28th Week in Ordinary Time, Monday (Year II)
While still more people gathered in the crowd, Jesus said to them, “This generation is an evil generation; it seeks a sign, but no sign will be given it, except the sign of Jonah. Just as Jonah became a sign to the Ninevites, so will the Son of Man be to this generation. At the judgment the queen of the south will rise with the men of this generation and she will condemn them, because she came from the ends of the earth to hear the wisdom of Solomon, and there is something greater than Solomon here. At the judgment the men of Nineveh will arise with this generation and condemn it, because at the preaching of Jonah they repented, and there is something greater than Jonah here.”
Solomon and Jonah were larger than life legends in the Hebrew tradition. Their names and stories evoked a rich and colorful tapestry of images and associations.
Solomon’s wisdom was “as vast as the sand on the seashore” and ambassadors from every corner of the earth flocked to hear his wisdom (I Kings 5:10-14). The original Jerusalem Temple constructed under his reign staggered the nations with its magnificent design and carvings in splendid gold, silver, bronze, stone, cedar and pine. The king’s palace, which took almost twice as long to build, bedazzled visitors with its opulence and grandeur.
When the queen of Sheba witnessed Solomon’s great wisdom, the house he had built, the food at his table, the seating of his ministers, the attendance and dress of his waiters, his servers, and the burnt offerings he offered in the house of the Lord, it took her breath away (I Kings 10:4-5).
Like Solomon, the prophet Jonah commanded the attention of foreigners and turned them toward Israel’s God. The “fantastic repentance of the Assyrians” that included even the animals underscored God’s great mercy and impartiality toward Jews and Gentiles alike (Jonah 3:4-10).1 The familiar story of the disobedient prophet who converted their worst enemies had an effect on the Hebrews similar to that of Jesus’ parable of the Good Samaritan. “The parable presupposes that most Jews would have regarded ‘good Samaritan’ as a contradiction in terms.”2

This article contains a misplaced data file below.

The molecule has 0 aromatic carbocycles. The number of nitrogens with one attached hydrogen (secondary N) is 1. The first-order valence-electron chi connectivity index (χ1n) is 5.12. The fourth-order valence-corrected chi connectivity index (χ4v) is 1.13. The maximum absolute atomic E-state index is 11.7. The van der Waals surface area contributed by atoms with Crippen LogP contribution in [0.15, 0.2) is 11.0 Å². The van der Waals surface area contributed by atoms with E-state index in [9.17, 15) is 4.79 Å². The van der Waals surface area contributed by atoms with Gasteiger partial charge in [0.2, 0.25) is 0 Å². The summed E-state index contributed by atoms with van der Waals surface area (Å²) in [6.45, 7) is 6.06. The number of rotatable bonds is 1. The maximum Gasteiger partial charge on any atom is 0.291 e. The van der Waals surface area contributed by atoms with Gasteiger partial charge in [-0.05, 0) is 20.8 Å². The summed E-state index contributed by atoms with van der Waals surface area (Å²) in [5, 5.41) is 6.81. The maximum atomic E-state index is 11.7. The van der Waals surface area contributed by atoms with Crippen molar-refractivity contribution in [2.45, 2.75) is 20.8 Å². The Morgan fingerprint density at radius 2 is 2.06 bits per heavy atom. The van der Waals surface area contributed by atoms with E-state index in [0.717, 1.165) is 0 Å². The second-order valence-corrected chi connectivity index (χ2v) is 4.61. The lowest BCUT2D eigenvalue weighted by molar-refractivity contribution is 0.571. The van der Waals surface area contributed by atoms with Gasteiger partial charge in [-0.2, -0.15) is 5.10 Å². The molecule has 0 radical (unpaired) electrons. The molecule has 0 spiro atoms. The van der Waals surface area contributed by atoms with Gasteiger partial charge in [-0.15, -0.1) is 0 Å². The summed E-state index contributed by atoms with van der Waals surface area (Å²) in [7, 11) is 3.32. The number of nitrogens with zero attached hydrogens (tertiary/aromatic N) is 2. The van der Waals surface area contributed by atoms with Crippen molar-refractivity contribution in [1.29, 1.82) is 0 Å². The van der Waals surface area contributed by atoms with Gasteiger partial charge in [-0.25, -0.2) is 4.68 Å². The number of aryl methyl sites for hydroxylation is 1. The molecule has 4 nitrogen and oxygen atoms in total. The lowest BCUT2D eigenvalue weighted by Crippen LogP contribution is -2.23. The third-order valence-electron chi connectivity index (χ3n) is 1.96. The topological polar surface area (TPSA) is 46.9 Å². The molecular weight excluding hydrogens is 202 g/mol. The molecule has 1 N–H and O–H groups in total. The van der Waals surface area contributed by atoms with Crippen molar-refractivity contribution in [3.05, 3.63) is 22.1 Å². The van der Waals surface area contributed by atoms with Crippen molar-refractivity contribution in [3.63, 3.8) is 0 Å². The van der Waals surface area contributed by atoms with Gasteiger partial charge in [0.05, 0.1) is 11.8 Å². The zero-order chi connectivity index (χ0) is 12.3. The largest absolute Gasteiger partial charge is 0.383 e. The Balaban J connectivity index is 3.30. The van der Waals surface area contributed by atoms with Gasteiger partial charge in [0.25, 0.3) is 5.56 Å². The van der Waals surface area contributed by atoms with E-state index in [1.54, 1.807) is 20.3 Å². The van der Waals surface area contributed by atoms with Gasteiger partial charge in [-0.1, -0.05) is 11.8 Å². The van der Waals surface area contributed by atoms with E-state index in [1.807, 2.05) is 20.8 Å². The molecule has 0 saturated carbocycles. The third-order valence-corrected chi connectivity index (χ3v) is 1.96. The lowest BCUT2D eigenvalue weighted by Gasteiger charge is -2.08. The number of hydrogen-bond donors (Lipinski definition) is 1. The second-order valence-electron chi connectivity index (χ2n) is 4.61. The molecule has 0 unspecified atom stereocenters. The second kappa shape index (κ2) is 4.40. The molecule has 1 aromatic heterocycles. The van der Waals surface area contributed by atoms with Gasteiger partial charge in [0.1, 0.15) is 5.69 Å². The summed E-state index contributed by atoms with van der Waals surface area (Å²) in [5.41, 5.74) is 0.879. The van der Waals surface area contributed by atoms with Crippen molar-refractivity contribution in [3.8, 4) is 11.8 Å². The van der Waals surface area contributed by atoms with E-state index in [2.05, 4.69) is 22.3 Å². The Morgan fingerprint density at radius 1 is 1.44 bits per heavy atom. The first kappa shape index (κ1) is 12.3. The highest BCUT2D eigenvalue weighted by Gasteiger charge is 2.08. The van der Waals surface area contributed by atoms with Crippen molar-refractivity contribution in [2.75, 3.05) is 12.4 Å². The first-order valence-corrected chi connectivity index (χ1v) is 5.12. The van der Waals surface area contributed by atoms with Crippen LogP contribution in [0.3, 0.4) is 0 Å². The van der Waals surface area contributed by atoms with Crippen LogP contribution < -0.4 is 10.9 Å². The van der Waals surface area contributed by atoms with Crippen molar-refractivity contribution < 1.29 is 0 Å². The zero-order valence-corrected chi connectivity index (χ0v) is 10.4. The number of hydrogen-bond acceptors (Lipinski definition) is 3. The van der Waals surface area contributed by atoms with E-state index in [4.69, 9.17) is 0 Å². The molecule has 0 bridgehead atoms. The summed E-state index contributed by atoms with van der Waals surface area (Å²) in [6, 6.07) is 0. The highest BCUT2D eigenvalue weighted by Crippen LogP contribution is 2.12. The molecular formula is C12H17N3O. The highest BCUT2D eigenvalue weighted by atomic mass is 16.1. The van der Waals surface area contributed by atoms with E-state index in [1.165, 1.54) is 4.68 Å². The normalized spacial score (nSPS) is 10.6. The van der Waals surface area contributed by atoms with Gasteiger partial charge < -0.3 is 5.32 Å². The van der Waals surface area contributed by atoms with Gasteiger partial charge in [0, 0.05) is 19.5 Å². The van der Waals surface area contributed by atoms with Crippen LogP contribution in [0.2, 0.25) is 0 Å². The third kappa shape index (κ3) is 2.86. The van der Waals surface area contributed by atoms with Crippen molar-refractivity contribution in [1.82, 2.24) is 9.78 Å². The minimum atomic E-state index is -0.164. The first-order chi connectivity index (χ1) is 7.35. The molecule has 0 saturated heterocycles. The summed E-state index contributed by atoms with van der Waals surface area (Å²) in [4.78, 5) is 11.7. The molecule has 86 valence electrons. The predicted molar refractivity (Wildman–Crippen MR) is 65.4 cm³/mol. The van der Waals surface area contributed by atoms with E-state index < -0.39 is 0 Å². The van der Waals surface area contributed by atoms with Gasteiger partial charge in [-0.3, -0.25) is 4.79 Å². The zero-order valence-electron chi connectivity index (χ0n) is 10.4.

Solomon and Jonah had acquired mythic proportions in the Hebrew imagination. “Something greater” than the legendary king and prophet was Jesus’ way of connecting with his contemporaries and moving them toward accepting his claim of divine sonship. If a pagan queen and the idolatrous Ninevites could recognize the wisdom of the LORD, how much more should the children of Israel, Jesus lamented.
Unlike Solomon, Jesus came as a poor and meek king “riding on an ass,” and unlike Jonah, Jesus was “obedient to death, even death on a cross” (Matthew 21:5; Philippians 2:8). The enduring impact of Christ’s love for humankind that has transformed lives and raised saints through the centuries more than testify to the historicity and reality of the one “greater than” Solomon and Jonah.
1 According to the Reading Guide to Jonah in The Catholic Study Bible, “The author of this passage is not concerned with historical plausibility—everyone knew that Assyria had never turned from its ‘evil way.’ The fantastic repentance of the Assyrians simply adds to the enjoyment of the tale” (RG 369).
Roland E. Murphy, O. Carm. writes:
“The interpretation of the book as history has lost ground in modern times. Were history the intention of the author one would expect names (e.g. of the king of Nineveh) and details, and there would be more concern to explain the implausibilities and the series of remarkable coincidences. The climax of these is the sudden and complete conversion of the Ninevites. There is no opposition, no motivation except Jonah’s proclamation of the threat, yet a tremendous conversion of the entire population of a large city takes place—without leaving another trace in the Bible or in history—a conversion which Israel never attained realized by the people who destroyed her. The historicity of the account has been defended primarily because of Jesus’ reference to the ‘sign of Jonah’ (Matt. 12:38-42; 16:4; Luke 11:29-32); but the story existed in the OT and this was enough basis for Jesus to refer to it. Interestingly enough, the sign itself was variously interpreted in the NT era, as a comparison of Matt. with Luke shows.”
Cited from The Interpreter’s One-Volume Commentary on the Bible, edited by Charles M. Laymon (Nashville: Abingdon Press), p. 480.
2 The Catholic Study Bible, RG 369.